Help! Vet Butchered My Poor Girl's Face

by Elly
(Murfreesboro, TN )

I have a year old shih tzu, Kami. She is 5 lbs.


(yes- I know about Imperials, no- I didn't shop for one to be super small, yes- I absolutely still love her the same) and her hair is very fine and straight on her head and legs.

It also gets pretty greasy quickly, all over her body it will kind of clump into separate little 'plugs' if that makes sense. She also has dandruff all over (not too many flakes) and dry skin on her belly. She scratches constantly, poor thing, and that's why I've taken her to the vet twice within 2 months about it.



Anyway, no significant help there...$48 vet bill while she had to stay in some kennel for 6 hrs. b/c he didn't have any open appt. times except a "drop off" type.


Well he gave me this:
1- refer to a dermatologist vet. (very pricey but may be needed and we'll do it if needed)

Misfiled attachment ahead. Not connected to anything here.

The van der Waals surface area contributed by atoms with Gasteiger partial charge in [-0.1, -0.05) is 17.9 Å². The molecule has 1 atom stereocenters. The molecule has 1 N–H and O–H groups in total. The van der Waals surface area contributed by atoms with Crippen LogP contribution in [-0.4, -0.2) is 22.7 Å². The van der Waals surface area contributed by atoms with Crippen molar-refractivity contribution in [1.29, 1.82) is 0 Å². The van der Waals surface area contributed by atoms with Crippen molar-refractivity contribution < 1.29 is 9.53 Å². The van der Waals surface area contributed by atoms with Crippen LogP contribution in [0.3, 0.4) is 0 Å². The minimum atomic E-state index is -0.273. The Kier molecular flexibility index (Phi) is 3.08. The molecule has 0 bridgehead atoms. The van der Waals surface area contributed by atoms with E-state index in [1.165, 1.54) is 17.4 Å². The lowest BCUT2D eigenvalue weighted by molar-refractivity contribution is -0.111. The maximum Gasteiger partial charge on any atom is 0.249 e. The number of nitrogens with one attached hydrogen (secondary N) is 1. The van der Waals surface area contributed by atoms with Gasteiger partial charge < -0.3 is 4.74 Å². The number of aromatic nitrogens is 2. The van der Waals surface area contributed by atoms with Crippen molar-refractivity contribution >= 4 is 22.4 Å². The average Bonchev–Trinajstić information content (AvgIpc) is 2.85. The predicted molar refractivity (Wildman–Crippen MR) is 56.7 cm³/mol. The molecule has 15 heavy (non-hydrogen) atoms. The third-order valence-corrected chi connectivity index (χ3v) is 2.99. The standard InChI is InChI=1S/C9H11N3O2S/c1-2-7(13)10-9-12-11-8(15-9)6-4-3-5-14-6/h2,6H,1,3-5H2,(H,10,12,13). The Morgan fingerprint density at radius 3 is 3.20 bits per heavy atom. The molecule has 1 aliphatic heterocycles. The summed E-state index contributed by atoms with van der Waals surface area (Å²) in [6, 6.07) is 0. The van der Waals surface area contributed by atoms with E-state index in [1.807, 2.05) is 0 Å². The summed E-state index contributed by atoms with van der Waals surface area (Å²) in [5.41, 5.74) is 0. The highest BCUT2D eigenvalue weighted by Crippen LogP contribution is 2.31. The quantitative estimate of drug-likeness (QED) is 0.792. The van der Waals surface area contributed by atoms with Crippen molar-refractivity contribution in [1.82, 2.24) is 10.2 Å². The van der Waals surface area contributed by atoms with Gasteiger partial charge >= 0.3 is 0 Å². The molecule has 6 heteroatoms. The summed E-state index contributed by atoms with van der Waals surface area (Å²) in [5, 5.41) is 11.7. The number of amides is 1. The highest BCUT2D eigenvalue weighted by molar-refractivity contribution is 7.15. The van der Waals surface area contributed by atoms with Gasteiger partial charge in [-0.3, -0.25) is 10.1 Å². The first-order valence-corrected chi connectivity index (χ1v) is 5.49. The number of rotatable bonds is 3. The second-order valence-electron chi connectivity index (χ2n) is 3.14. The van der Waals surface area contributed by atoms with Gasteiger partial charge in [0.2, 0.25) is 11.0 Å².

2- try an elimination diet although he bets against food being the culprit but we should do it before going to the derm vet so they know we have already tried it
3- bathe her in anti-fungal/anti-bacterial shampoo to treat only secondary yeast issues (slight odor, not really sure the details on that)
4- use a topical cortical-steroid rinse (potential for side effects if used long term, since a steroid)


Anyway, I know I should have known better and left a note saying "Please don't touch her hair!" but I didn't and now it is soooo uneven. They cut all around her eyes, halfway up in between them (went higher on 1 side), cut into her "mustache" hair that I had been trying so hard to grow out and keep out of her face...it was almost laying down flat!!! :'((( They took way more off of one side of her nose than the other and it pokes you when you snuggle with her now.

I cried 4 times and I am not a crier. I've never cried over my own haircuts!!

My question is: How long will it take to grow back?

I didn't say anything because I didn't want to be dramatic and make it awkward in the office, but they should have told me they messed it up and apologized. It is not like I was letting her eyes get irritated or anything. I groom her myself and work from home. I was constantly checking and sweeping the hair out of her eyes.

Should I try and use my thinning shears to even up the mustache? Or leave it alone? I just cannot believe I paid $50 for no real answers and a hack job.